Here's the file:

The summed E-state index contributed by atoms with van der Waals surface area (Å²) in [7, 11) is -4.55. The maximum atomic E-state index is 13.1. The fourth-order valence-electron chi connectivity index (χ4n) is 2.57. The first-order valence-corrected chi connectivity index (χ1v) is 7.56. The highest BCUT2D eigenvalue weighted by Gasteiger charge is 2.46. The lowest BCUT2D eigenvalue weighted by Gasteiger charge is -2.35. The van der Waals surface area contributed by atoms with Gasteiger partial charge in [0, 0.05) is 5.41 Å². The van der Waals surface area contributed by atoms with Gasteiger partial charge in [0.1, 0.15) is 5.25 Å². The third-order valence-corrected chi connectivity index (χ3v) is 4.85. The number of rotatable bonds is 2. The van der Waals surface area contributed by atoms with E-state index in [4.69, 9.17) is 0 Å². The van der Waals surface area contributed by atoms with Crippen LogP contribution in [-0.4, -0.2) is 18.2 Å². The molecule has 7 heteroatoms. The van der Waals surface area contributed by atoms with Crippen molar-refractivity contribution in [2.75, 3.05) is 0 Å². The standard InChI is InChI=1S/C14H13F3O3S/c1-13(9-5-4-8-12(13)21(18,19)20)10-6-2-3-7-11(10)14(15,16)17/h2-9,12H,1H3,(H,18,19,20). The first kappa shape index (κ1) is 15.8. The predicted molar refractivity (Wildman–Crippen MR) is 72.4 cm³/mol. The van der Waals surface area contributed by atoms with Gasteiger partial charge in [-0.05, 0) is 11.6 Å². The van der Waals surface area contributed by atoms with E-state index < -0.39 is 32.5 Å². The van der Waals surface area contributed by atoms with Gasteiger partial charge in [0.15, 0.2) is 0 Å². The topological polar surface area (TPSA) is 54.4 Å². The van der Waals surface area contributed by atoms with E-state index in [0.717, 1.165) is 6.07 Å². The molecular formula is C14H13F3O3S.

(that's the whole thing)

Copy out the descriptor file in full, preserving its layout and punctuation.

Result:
The summed E-state index contributed by atoms with van der Waals surface area (Å²) in [7, 11) is -4.55. The maximum atomic E-state index is 13.1. The fourth-order valence-electron chi connectivity index (χ4n) is 2.57. The first-order valence-corrected chi connectivity index (χ1v) is 7.56. The highest BCUT2D eigenvalue weighted by Gasteiger charge is 2.46. The lowest BCUT2D eigenvalue weighted by Gasteiger charge is -2.35. The van der Waals surface area contributed by atoms with Gasteiger partial charge in [0, 0.05) is 5.41 Å². The van der Waals surface area contributed by atoms with Gasteiger partial charge in [0.1, 0.15) is 5.25 Å². The third-order valence-corrected chi connectivity index (χ3v) is 4.85. The number of rotatable bonds is 2. The van der Waals surface area contributed by atoms with E-state index in [4.69, 9.17) is 0 Å². The van der Waals surface area contributed by atoms with Crippen LogP contribution in [-0.4, -0.2) is 18.2 Å². The molecule has 7 heteroatoms. The van der Waals surface area contributed by atoms with Crippen molar-refractivity contribution in [2.75, 3.05) is 0 Å². The standard InChI is InChI=1S/C14H13F3O3S/c1-13(9-5-4-8-12(13)21(18,19)20)10-6-2-3-7-11(10)14(15,16)17/h2-9,12H,1H3,(H,18,19,20). The first kappa shape index (κ1) is 15.8. The predicted molar refractivity (Wildman–Crippen MR) is 72.4 cm³/mol. The van der Waals surface area contributed by atoms with Gasteiger partial charge in [-0.05, 0) is 11.6 Å². The van der Waals surface area contributed by atoms with E-state index < -0.39 is 32.5 Å². The van der Waals surface area contributed by atoms with Gasteiger partial charge in [0.15, 0.2) is 0 Å². The topological polar surface area (TPSA) is 54.4 Å². The van der Waals surface area contributed by atoms with E-state index in [0.717, 1.165) is 6.07 Å². The molecular formula is C14H13F3O3S.